The entertainment industry is shifting. Video games dominate all forms of media as an estimated 46 billion dollar industry. Your local video chain likely carries as many video games as it does DVDs. Blueray has beaten HD-DVD as the new media for watching movies at home, but it has the potential to be squashed by digital downloads. Not watching movies on your computer, but rather watching them on a box that is already hooked up to your entertainment system: your gaming console.
Netflix has existed for several years as a DVD-by-snail-mail service. This year they released the Roku box in the US that lets you subscribe to your Netflix service as digital downloads rather than DVDs. 10,000s of movies for $9 a month plus the cost of a $100 box.
I’ve been using my Xbox 360 with a media server for watching movies and TV shows for a few months now and it is so much more convient than having to deal with DVDs. On Monday Microsoft announced that they’d be partnering with Netflix for the Xbox 360. This is huge because Netflix is already a proven movie subscription model that works, and now they’re working with a gaming console that millions of people already own instead of yet another standalone box.
It sounds like the update next fall will fix quite a few other issues that have been bugging me as an Xbox 360 owner. Some of the planned updates:
Netflix subscribers who are also Xbox Live Gold subscribers can stream movies from their Netflix queue for free. Unfortunately Netflix still isn’t available to Canadians.
Trying to navigate through your Xbox Live arcade games / demos is painful. It can take up to a minute for games to load. Navigating your music library is equally as painful. They should cache the data to the local hard drive.
Xbox Marketplace on the Web
Trying to find something on the Xbox Marketplace is next to impossible. A web interface would be much simpler and would allow for easy searching.
Rip to Hard Drive
Games can be copied to hard drive to play faster (and quieter).
I’m hoping this will let you set up the equivalent to a “chat channel” amongst your friends. One of my biggest pet peeves with using the 360 for voice communication is that I can’t set up a private group of just my friends when playing a multiplayer game unless that game itself supports that.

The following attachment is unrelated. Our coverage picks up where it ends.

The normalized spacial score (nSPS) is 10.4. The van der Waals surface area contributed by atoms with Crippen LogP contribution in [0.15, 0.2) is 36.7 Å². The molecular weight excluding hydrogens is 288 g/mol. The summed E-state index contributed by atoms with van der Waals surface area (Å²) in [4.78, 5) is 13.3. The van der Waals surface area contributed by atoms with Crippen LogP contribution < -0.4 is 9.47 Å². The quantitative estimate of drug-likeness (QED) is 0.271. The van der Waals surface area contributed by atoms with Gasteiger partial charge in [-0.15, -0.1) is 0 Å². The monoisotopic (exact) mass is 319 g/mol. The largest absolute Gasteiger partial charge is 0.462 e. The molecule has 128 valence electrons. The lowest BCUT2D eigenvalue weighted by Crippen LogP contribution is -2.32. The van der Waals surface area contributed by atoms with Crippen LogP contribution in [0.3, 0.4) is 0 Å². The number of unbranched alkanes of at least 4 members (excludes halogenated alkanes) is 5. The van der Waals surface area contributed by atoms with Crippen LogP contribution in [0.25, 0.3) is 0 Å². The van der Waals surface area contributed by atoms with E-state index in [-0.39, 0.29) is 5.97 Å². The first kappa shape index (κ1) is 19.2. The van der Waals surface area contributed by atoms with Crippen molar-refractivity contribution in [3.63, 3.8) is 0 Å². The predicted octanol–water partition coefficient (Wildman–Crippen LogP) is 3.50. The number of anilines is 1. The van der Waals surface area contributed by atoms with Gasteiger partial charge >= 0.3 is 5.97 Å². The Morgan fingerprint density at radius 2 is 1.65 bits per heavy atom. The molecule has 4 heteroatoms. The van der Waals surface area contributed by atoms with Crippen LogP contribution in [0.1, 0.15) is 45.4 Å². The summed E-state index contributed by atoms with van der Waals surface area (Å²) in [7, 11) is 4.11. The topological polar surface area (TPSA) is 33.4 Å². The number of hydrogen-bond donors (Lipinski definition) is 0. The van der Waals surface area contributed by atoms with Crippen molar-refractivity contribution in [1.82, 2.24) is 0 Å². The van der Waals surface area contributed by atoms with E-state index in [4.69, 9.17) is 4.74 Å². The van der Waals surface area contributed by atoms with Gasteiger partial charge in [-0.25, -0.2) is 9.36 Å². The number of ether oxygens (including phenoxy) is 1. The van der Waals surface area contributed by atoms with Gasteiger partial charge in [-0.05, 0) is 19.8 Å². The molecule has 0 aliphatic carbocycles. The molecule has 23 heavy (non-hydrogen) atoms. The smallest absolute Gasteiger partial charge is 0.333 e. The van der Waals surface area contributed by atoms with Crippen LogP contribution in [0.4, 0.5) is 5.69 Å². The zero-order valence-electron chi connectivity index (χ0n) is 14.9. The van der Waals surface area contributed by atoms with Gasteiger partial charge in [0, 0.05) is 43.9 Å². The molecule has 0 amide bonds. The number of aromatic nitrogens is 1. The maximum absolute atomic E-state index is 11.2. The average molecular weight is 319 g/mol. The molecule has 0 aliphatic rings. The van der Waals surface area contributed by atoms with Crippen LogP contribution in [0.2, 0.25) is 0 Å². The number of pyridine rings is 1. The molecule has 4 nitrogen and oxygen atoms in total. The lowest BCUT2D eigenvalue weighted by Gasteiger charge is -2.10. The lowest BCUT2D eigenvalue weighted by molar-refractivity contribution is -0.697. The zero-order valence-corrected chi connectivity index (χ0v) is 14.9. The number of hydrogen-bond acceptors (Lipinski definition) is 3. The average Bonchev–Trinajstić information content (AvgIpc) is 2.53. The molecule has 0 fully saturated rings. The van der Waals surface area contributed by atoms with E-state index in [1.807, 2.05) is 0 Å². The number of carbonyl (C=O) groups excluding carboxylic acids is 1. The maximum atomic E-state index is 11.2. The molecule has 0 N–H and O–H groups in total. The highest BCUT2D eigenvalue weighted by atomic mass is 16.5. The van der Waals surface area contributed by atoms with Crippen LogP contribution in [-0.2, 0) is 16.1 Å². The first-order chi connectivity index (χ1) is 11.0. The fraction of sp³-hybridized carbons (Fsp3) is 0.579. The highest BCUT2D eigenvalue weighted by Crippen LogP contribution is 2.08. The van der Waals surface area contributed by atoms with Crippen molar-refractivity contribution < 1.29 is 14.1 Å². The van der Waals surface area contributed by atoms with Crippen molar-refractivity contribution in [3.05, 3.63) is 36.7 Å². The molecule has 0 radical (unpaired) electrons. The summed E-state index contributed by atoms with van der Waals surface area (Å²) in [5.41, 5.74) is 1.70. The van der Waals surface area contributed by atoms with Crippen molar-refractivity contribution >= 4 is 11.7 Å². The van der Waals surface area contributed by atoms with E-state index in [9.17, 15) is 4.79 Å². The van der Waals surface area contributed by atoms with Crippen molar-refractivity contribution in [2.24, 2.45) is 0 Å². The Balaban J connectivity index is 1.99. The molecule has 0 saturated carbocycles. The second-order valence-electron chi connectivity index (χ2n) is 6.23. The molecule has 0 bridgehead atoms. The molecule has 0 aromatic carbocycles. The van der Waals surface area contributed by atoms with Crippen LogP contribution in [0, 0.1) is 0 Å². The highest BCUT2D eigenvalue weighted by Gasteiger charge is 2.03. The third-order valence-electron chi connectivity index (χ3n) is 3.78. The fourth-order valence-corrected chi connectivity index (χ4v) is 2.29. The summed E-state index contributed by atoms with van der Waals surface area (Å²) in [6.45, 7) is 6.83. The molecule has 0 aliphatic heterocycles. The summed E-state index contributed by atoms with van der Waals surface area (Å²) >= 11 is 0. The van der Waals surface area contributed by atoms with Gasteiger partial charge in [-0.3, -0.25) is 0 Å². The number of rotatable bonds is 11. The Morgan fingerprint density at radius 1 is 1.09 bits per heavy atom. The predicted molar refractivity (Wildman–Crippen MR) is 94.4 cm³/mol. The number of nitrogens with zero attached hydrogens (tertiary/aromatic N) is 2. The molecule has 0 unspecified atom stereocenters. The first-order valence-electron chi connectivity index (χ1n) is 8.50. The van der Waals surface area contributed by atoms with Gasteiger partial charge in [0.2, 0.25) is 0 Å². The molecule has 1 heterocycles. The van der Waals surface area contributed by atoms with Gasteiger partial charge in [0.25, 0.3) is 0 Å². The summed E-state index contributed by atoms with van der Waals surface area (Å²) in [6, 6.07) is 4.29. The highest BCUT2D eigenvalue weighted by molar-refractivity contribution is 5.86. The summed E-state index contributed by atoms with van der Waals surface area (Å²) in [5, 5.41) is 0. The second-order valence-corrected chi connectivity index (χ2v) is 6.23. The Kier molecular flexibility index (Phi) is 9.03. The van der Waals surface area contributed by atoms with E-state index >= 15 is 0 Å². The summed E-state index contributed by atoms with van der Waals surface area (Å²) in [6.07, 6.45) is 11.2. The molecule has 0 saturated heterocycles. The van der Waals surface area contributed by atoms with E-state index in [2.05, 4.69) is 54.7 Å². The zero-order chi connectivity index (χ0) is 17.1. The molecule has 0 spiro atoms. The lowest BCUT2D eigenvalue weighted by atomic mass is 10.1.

I don’t want to talk with people I don’t know online.
What I’d Like To See
There are some big improvements, but there’s still room for more. Here are a few things I’d like to see for my 360 to earn it’s spot in my TV room.
The current Xbox 360 interface already offers a few advertisement locations. These are horribly used. Microsoft knows my play history for all of my games. They should be data mining that information and targetting advertisement for games I’m likely to want to play based on the games I usually play.
They don’t even do a good job of highlighting that there’s downloadable content available for the games I am currently playing.
I’m absolutely flabbergasted that we can’t zoom into pictures on the 360. It seems like it would be a very trivial application to support. Zooming would offer up some interesting 3rd party hacks like reading web comics / downloaded CBZ/CBR files as image files or converting e-books to images.
There has already been a homebrew Nintendo DS web surfer program that works by converting web pages to images on the DS.
There’s no reason why the Xbox 360 can support more video codecs. I’d really like to be able to play anything I download on the 360 without having to re-convert it.
Video Meta Data
We need something like ID3 tags for video files. I’d love to be able to tag my digitized video collection with director, main actors, and Rotten Tomatoes scores as well as being able to navigate by cover art like I can with my music collection.
The Xbox 360 already has a homegrew gaming development community, but they’ve starved it by charging a yearly fee to access it. I got to play some of the games when they had a free trial offer a few months ago, and while there were some gems there was nothing to compell me to pay the fee.
This is a huge shortsightedness, by making the games freely available to Xbox 360 gold members they would be giving hobby developers a huge reason to develop games on the play form. Sure, charge developers to have their games listed as that will weed out the utter crap, but at least let them have an audience.
There’s no reason why the Xbox 360 couldn’t be used as a web browser. There’s even a neat little keyboard attachment you can buy that fits in with the controller. I’d be pretty happy if I could pause a game, check my email, and write a quick response.
I’m surprised Opera hasn’t teamed up with the 360 team to develop a pay browser like they did with the Nintendo DS.
My geek want of the day is getting an RSS feed of my Xbox 360 game activity so that I can use it with lifestreaming services. For once I’m not the only person who feels this need. There’s at least two of us! :)
I’m not sure why Microsoft doesn’t make an RSS feed of your Xbox Live activity available. The information is all there, they publish it as a gamercard. But they don’t give you access to the raw data to do with as you please unless you’re a member of the Xbox Community Developers Program. Here are the various ways you can access your Xbox 360 Gamercard to use with other websites.